5 Things to Consider When Planning a Virtual Tasting Event

Virtual tasting events have gained in popularity in recent years. While some of this uptick results from the coronavirus pandemic, their busy schedules as they balance commitments, and their desire to network or interact with audiences in new ways and with broader geographic boundaries.

Similar to a wedding, graduation, or other special event, a successful food or wine tasting event requires rigorous planning. Holding the event virtually or as a blended in-person/online experience adds to the amount of preparation required. Scheduling and holding a virtual tasting on short notice may leave a sour or bitter taste for the participants or, even worse, no taste at all if the selections cannot arrive as scheduled.

The five steps listed below offer a roadmap to planning a successful virtual tasting event. Each step offers things to consider at that phase of the process. Whether you are a novice event planner hoping to expand your business opportunities or seeking new ideas to refresh your presentations, you will find helpful information in these steps.

By focusing on planning, logistics, and the importance of marketing throughout the event, you will show the skills necessary to create a successful remote tasting event.virtual-wine-tasting

1. Do your homework

The first step in planning involves market research and doing your homework. While an invitation on a social media platform may generate interest, you want your event to stand out and capture interest. Ask yourself specific questions.

Below are a few necessary starters, and others will follow based upon how you answer these:

  1. What type of event do you want to hold?

  2. What type of food would it involve? 

  3. Do you plan to focus your virtual event on a local area or specifically defined population -- such as a fundraiser for members of a certain non-profit organization -- or do you plan to open this event to a broader, geographically diverse audience?

  4. If you plan to use this event to expand your event planning and promotional activities into a new market, have you performed sufficient research on the area to find out potential competitors or other obstacles that may exist?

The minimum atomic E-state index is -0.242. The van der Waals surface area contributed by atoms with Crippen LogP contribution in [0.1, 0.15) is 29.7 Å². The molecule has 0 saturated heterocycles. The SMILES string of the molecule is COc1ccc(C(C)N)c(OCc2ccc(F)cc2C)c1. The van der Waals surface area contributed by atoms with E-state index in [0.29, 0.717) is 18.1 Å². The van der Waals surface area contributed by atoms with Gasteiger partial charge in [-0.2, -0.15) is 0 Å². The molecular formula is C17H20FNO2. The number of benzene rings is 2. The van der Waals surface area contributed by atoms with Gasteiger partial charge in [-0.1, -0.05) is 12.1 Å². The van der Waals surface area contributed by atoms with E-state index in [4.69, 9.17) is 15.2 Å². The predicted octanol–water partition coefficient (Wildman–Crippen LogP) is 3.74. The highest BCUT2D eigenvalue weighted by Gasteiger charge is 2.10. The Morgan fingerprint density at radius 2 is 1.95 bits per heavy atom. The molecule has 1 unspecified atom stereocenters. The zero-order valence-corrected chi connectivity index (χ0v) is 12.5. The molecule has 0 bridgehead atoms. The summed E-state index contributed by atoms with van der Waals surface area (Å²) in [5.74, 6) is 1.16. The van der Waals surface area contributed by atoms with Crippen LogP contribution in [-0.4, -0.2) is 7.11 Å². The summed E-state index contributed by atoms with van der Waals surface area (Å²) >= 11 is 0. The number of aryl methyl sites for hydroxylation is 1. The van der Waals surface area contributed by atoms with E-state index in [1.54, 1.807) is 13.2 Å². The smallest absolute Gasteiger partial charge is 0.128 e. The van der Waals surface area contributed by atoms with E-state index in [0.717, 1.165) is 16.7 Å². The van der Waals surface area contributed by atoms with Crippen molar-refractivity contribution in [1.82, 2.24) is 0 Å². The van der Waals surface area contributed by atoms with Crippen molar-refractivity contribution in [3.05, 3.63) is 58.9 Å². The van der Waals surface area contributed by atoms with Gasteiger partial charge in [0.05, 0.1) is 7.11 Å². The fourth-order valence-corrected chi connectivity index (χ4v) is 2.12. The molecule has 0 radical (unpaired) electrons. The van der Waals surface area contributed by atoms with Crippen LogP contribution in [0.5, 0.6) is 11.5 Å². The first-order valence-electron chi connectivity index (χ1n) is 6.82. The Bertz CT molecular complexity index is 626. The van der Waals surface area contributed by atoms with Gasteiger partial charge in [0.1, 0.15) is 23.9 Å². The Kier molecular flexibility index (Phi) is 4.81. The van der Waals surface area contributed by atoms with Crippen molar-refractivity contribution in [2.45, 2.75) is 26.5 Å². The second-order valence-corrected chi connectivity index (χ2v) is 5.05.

5. If you are just starting your event planning and promotional efforts, have you already cultivated a successful relationship with local resources, such as your post office, other shipping companies, food and spirits suppliers, and others on your logistics supply chain?

Answers to these questions will dictate the best direction to take as you plan an event.

If you work in partnership with a business or non-profit, have you spelled out expectations in a contract?

May purchases of the items used in the event be gained with a tax-exempt certificate from a co-sponsor or other organization?

For the rest of the planning steps below, if you manage this event yourself or as an independent contractor, most or these responsibilities fall upon you. If you offer the event in partnership with others at another entity, some steps may take place with shared responsibilities.


Selecting the guests

If planning with an organization, the guests may be selected from a proprietary membership list. If done on your own, decide whether you wish to market this virtual tasting to a select audience, or invite a broader audience.

Each option offers benefits:

(a) The select audience may include people that have a strong relationship with you and can help expand your network.

(b) A broader audience will allow you to reach people beyond the immediate connections of your present network. You may select a balance between established and new members, but also consider any restrictions you must place on participation, such as the obvious prohibition on those under drinking age sipping wine and beer.